Worse still, people who own both an iPhone and a Mac – i.e., Apple’s best customers – have had their calendars screwed up by a syncing bug between the iPhone’s Calendar app and Mac’s iCal. If you’re a busy person who depends on these applications to keep track of dozens of upcoming appointments and other important tasks and your calendar stops working reliably, that’s a very, very big problem.
Apple, as always, won’t acknowledge the problems, even on its own forums, and customers are very unhappy (see http://discussions.apple.com/thread.jspa?threadID=2495372 for the calendar problem and http://discussions.apple.com/thread.jspa?messageID=11919484&tstart=0 for the slow performance problem).
My suggestion to Apple? Stop thinking that the rules no longer apply to you, and start being more honest with your customers.
When we work to help clients through a communications crisis, we advise them to stop the slow leak of damaging news and come clean. If your product or the behavior of some employees doesn’t meet the company’s standards, your customers and employees need to hear that from you. Then show you’re doing everything you can to fix the problems – and get them fixed. Otherwise each bit of negative news will trigger a new news cycle built on the story line that this is a company in crisis (see Toyota).
Over the past few weeks, I have been fascinated with the story of the Russian spies who were assigned to “Americanize” themselves to get U.S. nuclear secrets. Not stunned by the fact that we actually had “Russian spies” in this country, but more so the technology they were using to attain these secrets and communicate with their Russian counterparts.
In reading an article in NewScientist I was able to learn more about the technology that the spies were using, and actually began to chuckle a bit. Aren’t they supposed to have state of the art gadgets Mission Impossible style? Secret communication techniques that are not easily detectable? I was especially floored when I read they were hiding messages in online images…that is so 1990’s.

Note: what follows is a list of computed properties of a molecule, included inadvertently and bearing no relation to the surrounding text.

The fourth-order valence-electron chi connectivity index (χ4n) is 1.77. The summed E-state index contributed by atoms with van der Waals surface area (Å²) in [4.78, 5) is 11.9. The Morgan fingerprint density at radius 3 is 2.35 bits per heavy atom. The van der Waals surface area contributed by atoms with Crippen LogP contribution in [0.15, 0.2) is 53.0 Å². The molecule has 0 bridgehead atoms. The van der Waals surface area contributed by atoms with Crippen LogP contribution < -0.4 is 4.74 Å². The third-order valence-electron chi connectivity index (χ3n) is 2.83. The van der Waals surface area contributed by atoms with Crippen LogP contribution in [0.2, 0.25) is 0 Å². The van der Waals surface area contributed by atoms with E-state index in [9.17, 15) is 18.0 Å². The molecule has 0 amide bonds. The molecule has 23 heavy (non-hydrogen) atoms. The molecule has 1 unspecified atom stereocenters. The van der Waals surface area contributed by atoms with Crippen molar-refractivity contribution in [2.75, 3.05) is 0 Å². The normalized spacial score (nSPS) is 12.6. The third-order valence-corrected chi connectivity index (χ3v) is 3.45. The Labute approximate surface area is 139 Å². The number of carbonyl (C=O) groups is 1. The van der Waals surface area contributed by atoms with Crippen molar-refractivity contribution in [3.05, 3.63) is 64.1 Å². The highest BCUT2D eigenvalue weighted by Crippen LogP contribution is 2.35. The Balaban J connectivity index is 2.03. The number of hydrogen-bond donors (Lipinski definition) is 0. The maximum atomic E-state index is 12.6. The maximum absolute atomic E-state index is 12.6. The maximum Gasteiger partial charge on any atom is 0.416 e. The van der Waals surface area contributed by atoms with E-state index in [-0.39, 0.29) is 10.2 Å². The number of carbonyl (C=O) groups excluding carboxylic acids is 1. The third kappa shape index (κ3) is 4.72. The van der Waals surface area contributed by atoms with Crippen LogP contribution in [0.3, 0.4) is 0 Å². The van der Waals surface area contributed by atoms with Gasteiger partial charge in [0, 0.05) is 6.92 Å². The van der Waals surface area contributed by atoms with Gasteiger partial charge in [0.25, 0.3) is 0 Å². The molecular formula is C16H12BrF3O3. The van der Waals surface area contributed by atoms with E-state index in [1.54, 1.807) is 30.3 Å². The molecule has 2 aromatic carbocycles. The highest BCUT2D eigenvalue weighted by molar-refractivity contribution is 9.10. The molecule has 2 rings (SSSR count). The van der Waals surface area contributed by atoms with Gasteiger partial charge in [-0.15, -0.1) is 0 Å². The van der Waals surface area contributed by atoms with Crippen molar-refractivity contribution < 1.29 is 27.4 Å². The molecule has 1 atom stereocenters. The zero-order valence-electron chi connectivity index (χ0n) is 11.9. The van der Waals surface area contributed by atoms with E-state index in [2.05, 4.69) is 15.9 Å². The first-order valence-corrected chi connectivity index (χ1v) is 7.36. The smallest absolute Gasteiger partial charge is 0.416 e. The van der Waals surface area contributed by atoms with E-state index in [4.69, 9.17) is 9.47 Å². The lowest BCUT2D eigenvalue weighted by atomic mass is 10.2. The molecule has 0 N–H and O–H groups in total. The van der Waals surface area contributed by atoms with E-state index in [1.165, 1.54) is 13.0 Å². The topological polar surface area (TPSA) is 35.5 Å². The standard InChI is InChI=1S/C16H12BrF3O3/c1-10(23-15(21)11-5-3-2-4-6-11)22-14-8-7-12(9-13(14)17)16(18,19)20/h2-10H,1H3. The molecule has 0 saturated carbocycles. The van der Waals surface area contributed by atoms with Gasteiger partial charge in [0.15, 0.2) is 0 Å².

Speaking of 1990’s, this story also made me a bit nostalgic for technology that has come and gone. The floppy disk, the printers that used the paper you had to tear the edges off, etc. If I had to pick two things to come back, I would wish the original Sega Genesis game console would make a come back and the Motorola V60i cell phone (my very first).
So this begs the question: What technology do you miss and wish would make a comeback?
Every year San Jose State University sponsors a contest that “challenges entrants to compose the opening sentence to the worst of all possible novels.” Click here to see this year’s winners. (It’s so worth it.)
Showcasing bad writing – especially in such a light-hearted fashion – is one way of exposing it, educating practitioners and, hopefully, elevating quality. I think it’s time the PR industry inaugurated something similar. So here goes. Readers: I challenge you to come up with opening sentences to the worst press releases you can think of. Post them in the comments section. If we get enough submissions I’ll crown a victor in a week or two. (And let’s keep real brands out of it.)
Here’s a worrying thought: I don’t think much invention or creativity will be required.
Many of us have seen first-hand (or second-hand) the proliferation of Flip Video camcorders being used in our industry. From man-on-the-street interviews to interviews to footage shot at events, conferences and launches – video and visual storytelling has become an integral part of our profession.
I’ve started to compile some tips on how to use ‘Flip Cams and also some of the basic features of the FlipShare software. I’ll be the first to admit the beauty of the FlipShare software (and ‘Flip Cams themselves) are their simplicity — but along with that there are some pitfalls and setbacks. Hopefully this series of videos will help you get the most of your ‘Flip Cam (and the FlipShare editing software if you choose to use it)…while avoiding some of the downsides.
These were all shot using Flip Cams and edited with the FlipShare software — so you’ll see first-hand the capabilities – the audio sound quality, video quality, automatic transitions, etc. that the software builds in for you. Personally I mostly use Adobe Premiere Elements for my editing, but if I’m in need of creating a quick, easy, somewhat raw video – FlipShare makes it very easy to edit, compile and share.
For those of you who’ve read my posts in the past, I’m a big fan of learning and listening…so let me know what you think. Other tips we should/could share?